Man driving a car

The average Brit uses their car for just nine hours a week

Man driving a car

The latest research claims the average car owner manages to enjoy just nine hours of motoring every week.

According to the survey – conducted by Turo, a kind of Airbnb for cars – a car will spend 159 hours a week either idling on the driveway, parked in the garage, or outside a home or place of work.

Turo also says that a car that cost £14,217 new would lose 60 per cent of its value over the first three years, at a rate of £2,843.33 a year. This means that its value will drop by around £50.88 a week – or 32p for every minute it is motionless.

Xavier Collins, a spokesperson for Turo, said: “Many of us are happy to spend a small fortune on our cars, it’s often one of the biggest investments we make. Yet, despite all this, we never truly release their full potential.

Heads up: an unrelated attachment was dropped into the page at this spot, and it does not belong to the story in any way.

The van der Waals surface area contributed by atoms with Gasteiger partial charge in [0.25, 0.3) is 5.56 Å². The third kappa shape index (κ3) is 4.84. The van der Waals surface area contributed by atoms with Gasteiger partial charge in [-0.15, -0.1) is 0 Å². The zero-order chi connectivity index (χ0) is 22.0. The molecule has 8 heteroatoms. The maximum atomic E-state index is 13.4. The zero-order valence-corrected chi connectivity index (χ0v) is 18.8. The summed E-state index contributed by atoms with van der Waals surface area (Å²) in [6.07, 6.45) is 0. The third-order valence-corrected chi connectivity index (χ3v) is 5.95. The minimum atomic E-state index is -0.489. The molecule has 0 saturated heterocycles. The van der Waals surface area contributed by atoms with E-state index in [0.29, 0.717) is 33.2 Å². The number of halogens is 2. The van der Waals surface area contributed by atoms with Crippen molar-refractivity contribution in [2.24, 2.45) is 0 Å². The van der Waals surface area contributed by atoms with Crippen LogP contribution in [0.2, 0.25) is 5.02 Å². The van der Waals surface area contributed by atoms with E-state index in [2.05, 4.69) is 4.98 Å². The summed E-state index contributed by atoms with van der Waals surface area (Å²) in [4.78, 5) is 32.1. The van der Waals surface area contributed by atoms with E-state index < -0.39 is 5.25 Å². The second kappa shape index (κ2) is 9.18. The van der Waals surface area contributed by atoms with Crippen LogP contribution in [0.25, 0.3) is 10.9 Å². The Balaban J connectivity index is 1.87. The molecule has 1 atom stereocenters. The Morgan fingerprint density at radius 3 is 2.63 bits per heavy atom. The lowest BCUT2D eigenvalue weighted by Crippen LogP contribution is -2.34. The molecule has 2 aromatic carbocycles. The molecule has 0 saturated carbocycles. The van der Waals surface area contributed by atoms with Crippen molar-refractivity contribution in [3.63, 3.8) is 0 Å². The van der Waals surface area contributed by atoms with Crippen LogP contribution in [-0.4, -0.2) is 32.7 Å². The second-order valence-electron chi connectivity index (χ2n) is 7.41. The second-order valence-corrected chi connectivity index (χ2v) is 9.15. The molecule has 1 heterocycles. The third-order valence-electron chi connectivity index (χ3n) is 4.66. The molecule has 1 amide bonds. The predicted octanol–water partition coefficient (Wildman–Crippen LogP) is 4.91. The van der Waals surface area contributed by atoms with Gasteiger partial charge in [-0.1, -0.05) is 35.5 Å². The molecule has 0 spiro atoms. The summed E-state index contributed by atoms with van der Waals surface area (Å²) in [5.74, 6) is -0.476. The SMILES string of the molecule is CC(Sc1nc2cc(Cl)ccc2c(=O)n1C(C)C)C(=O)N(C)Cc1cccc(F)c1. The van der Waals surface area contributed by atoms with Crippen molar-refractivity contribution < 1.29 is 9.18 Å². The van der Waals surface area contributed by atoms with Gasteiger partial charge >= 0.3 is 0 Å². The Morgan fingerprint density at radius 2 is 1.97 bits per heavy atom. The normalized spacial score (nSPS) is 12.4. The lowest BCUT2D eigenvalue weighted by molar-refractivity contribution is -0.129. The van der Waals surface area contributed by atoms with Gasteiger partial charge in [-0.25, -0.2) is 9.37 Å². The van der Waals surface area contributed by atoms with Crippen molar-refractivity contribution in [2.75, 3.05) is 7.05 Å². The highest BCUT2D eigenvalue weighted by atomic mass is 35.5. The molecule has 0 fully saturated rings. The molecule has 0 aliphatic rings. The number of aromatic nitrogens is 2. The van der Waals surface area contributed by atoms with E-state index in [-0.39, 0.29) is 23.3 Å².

“I think we’re starting to see a trend in consumer behaviour as they look to the sharing economy to provide them access to the resources they require but don’t own. For the vast majority of adults, their car sits unused for most of its life.”

In an effort to build awareness of its peer-to-peer car-sharing service, Turo’s data also found that four in 10 Brits have gone two weeks or longer without using their car, usually when they’re on holiday.

One in three admitted feeling as if their car is wasting their money when it’s not being driven. But how many owners would feel comfortable sharing their beloved car with complete strangers?

Your car could earn you £500 a month

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Xavier Collins said: “Cars have, for too long, been our most depreciating investment, but that doesn’t have to be the case anymore. We are motoring enthusiasts and love our cars too, so we understand owners concerns about sharing out their prized motors.

”We set up comprehensive insurance cover that gives each host the security and peace of mind to put their car on Turo. The average host on Turo can earn more than £500 a month. We are used to earning back from our houses when they are not occupied, so why not do the same with our cars?”